Why Literacy and Learning Centers Work: Stories from East St. Louis

You may know about East St. Louis, Illinois. Jonathan Kozol featured the district in his seminal book, Savage Inequalities which many educators read in college courses. Brutally capturing the cruel truth about the inequities of public education, East St. Louis was depicted as one of our most heartbreaking realities. Children in East St. Louis were not receiving the level of education that all children deserve. Fast forward decades later, there is a new administration and commitment to ensuring that the children in East St. Louis succeed. 

The Learning and Literacy Center model that I developed was implemented at the middle school and high school level at the beginning of the 2014-2015 school year and continued during the 2015-2016 school year.

East Saint Louis is an urban district with historically under-performing schools and high poverty. The majority of adolescent students were significantly below grade level in reading. As we implemented the Learning and Literacy Center model in East St. Louis, we placed particular emphasis on differentiating reading materials, promoting skills in collaboration and student self- regulation. Through significant coaching and professional development, the results are exciting. At the two middle schools and high schools, student growth is evident through district tracking that includes NWEA, with double digit gains.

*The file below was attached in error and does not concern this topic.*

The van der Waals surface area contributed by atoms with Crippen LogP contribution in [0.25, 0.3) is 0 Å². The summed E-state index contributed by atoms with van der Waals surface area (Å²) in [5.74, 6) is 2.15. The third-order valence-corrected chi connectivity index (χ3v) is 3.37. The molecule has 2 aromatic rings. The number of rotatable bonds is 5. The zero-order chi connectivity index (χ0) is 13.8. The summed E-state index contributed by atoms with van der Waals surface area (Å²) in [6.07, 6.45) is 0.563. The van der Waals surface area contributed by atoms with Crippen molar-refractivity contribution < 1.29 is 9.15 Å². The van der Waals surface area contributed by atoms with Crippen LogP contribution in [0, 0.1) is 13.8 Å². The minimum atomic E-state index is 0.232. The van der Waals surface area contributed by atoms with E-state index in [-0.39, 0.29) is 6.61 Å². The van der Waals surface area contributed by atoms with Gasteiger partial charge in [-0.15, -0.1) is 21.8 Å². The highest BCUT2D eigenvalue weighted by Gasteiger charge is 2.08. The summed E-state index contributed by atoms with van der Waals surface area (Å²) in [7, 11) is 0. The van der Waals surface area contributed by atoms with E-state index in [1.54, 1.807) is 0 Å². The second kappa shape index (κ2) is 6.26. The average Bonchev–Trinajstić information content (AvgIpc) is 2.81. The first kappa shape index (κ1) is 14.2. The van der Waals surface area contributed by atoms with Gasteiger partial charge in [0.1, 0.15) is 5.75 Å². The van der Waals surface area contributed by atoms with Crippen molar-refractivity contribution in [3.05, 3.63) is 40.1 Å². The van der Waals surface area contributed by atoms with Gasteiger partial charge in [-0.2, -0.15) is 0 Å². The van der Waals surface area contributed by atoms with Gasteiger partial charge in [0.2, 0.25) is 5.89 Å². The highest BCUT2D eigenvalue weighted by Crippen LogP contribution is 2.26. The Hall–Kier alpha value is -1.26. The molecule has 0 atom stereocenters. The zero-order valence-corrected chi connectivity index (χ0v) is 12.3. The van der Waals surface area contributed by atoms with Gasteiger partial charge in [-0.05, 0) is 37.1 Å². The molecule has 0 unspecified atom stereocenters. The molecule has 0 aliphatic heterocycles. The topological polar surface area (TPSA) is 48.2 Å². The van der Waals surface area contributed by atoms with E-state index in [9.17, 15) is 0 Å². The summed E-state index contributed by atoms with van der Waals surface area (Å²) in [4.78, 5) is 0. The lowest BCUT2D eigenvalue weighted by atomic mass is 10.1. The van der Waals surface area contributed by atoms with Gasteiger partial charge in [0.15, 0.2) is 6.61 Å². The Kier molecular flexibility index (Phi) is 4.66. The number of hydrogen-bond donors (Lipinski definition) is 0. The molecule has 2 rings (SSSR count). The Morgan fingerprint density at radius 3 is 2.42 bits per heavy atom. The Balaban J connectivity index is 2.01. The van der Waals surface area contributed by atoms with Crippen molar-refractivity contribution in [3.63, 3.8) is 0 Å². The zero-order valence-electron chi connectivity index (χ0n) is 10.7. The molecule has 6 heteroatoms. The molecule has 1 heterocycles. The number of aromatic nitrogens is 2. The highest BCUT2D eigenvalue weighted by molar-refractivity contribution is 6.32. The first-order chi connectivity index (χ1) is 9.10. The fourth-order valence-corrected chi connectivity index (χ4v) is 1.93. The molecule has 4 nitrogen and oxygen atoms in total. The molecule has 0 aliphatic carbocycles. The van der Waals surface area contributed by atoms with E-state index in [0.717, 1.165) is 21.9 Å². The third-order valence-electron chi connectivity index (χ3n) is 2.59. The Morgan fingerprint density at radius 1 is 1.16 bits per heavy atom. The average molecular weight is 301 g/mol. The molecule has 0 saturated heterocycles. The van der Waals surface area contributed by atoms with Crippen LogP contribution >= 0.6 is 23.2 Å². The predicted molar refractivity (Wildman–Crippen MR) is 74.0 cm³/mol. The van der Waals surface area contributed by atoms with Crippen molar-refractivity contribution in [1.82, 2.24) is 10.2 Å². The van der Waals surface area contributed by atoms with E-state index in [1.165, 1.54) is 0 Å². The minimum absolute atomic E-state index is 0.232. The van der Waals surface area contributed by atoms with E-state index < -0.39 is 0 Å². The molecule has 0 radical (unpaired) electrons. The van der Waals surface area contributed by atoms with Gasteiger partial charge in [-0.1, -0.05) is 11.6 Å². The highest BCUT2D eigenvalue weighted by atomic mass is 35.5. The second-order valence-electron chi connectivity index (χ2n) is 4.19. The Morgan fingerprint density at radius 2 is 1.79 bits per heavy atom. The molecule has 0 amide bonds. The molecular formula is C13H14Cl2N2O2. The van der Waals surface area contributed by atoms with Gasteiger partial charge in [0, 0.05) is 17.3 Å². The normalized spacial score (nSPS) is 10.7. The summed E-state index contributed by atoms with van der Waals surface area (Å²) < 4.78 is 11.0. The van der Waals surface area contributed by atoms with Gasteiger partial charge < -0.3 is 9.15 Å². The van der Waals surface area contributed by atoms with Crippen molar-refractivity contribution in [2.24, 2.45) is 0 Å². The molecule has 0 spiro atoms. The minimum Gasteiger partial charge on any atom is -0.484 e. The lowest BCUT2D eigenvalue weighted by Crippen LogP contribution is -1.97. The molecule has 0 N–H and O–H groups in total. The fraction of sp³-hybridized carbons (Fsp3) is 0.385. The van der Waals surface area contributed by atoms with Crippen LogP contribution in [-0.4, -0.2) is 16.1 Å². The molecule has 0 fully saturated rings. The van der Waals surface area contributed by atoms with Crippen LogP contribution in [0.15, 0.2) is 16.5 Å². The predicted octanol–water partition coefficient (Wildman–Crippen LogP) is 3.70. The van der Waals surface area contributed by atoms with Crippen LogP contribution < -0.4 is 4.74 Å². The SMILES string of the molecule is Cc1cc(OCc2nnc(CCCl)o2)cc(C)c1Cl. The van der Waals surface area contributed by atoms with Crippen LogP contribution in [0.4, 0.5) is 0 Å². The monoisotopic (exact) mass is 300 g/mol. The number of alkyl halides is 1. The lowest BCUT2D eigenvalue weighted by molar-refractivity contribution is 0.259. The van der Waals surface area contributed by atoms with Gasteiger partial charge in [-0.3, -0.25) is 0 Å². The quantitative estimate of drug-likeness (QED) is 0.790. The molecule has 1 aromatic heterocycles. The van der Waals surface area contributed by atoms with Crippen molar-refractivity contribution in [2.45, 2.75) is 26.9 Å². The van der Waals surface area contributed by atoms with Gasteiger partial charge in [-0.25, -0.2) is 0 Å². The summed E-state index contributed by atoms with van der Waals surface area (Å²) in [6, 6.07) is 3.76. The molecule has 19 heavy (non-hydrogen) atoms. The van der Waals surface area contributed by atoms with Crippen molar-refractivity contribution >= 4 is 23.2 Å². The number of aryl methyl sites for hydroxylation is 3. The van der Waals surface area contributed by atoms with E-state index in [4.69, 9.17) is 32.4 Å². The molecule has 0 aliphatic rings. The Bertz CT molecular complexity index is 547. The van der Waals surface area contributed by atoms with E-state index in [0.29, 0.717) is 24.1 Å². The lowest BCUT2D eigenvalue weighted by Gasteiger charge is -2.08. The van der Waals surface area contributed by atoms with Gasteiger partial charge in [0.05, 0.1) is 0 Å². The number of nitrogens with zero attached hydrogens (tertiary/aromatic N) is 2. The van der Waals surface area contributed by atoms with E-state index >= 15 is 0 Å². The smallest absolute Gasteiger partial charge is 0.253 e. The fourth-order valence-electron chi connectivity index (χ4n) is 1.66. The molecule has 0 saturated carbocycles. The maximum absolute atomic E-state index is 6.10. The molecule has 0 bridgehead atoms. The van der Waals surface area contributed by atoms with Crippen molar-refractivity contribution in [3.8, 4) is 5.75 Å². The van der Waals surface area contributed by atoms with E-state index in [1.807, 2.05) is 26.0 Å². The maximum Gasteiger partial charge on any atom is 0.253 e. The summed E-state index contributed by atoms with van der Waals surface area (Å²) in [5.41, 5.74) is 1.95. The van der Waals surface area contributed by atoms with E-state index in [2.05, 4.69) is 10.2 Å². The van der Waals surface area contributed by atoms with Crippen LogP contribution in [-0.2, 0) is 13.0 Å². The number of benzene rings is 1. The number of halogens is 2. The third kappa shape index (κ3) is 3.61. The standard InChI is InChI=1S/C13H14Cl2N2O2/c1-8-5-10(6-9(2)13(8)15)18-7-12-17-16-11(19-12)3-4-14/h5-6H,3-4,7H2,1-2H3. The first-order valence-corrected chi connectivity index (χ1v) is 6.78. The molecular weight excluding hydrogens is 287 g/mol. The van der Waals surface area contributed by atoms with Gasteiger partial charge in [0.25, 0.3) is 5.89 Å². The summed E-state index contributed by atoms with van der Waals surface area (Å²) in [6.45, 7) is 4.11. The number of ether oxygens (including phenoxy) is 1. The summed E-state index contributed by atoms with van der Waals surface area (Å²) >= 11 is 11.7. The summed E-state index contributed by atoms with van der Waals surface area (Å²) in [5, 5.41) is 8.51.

It is evident that our strategy of providing students the opportunity to practice literacy skills while developing content knowledge is working. Consistently incorporating a teacher-led center has proven to be a critical component of this success since many of the students need targeted skill instruction. These teacher-led centers create the much-needed instructional time to target specific skills for more individualized instruction. Click here to see a classroom in action.

To learn more about the Learning and Literacy model used in the East St. Louis School District –
and to discover how you can employ it in your own classroom – join me at a Reading2 Learn conference!